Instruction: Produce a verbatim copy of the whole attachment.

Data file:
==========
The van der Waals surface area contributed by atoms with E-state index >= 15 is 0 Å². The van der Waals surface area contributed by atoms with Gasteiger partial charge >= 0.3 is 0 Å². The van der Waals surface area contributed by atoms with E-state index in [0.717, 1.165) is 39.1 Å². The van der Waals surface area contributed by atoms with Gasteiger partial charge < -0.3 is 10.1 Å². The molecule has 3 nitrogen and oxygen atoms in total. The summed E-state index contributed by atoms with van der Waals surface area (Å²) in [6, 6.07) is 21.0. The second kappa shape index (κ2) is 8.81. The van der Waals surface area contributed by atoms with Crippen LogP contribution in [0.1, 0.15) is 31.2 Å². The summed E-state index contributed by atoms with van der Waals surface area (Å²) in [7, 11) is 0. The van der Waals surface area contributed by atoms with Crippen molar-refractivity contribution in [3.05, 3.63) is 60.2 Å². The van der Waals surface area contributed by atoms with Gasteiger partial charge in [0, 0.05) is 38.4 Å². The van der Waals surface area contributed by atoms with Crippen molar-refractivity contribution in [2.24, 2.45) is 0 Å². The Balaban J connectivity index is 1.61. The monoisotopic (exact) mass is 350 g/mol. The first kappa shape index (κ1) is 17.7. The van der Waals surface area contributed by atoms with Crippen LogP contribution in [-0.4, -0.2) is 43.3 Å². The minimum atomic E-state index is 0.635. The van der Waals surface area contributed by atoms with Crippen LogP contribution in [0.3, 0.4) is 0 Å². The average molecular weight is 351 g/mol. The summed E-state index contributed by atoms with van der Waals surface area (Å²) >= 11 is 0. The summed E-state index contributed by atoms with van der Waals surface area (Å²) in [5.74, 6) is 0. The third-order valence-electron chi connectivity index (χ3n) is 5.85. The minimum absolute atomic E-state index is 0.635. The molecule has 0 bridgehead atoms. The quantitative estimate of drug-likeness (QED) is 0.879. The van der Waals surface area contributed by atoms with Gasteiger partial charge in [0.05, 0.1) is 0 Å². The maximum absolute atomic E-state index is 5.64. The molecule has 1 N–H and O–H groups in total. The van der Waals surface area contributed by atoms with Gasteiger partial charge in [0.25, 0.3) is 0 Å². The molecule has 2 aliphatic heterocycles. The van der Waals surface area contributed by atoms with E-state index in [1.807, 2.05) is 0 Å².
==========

The van der Waals surface area contributed by atoms with E-state index >= 15 is 0 Å². The van der Waals surface area contributed by atoms with Gasteiger partial charge >= 0.3 is 0 Å². The van der Waals surface area contributed by atoms with E-state index in [0.717, 1.165) is 39.1 Å². The van der Waals surface area contributed by atoms with Gasteiger partial charge < -0.3 is 10.1 Å². The molecule has 3 nitrogen and oxygen atoms in total. The summed E-state index contributed by atoms with van der Waals surface area (Å²) in [6, 6.07) is 21.0. The second kappa shape index (κ2) is 8.81. The van der Waals surface area contributed by atoms with Crippen LogP contribution in [0.1, 0.15) is 31.2 Å². The summed E-state index contributed by atoms with van der Waals surface area (Å²) in [7, 11) is 0. The van der Waals surface area contributed by atoms with Crippen molar-refractivity contribution in [3.05, 3.63) is 60.2 Å². The van der Waals surface area contributed by atoms with Gasteiger partial charge in [0, 0.05) is 38.4 Å². The van der Waals surface area contributed by atoms with Crippen molar-refractivity contribution in [2.24, 2.45) is 0 Å². The Balaban J connectivity index is 1.61. The monoisotopic (exact) mass is 350 g/mol. The first kappa shape index (κ1) is 17.7. The van der Waals surface area contributed by atoms with Crippen LogP contribution in [-0.4, -0.2) is 43.3 Å². The minimum atomic E-state index is 0.635. The van der Waals surface area contributed by atoms with Crippen LogP contribution in [0.3, 0.4) is 0 Å². The average molecular weight is 351 g/mol. The summed E-state index contributed by atoms with van der Waals surface area (Å²) >= 11 is 0. The summed E-state index contributed by atoms with van der Waals surface area (Å²) in [5.74, 6) is 0. The third-order valence-electron chi connectivity index (χ3n) is 5.85. The minimum absolute atomic E-state index is 0.635. The molecule has 0 bridgehead atoms. The quantitative estimate of drug-likeness (QED) is 0.879. The van der Waals surface area contributed by atoms with Gasteiger partial charge in [0.05, 0.1) is 0 Å². The maximum absolute atomic E-state index is 5.64. The molecule has 1 N–H and O–H groups in total. The van der Waals surface area contributed by atoms with Gasteiger partial charge in [0.25, 0.3) is 0 Å². The molecule has 2 aliphatic heterocycles. The van der Waals surface area contributed by atoms with E-state index in [1.807, 2.05) is 0 Å².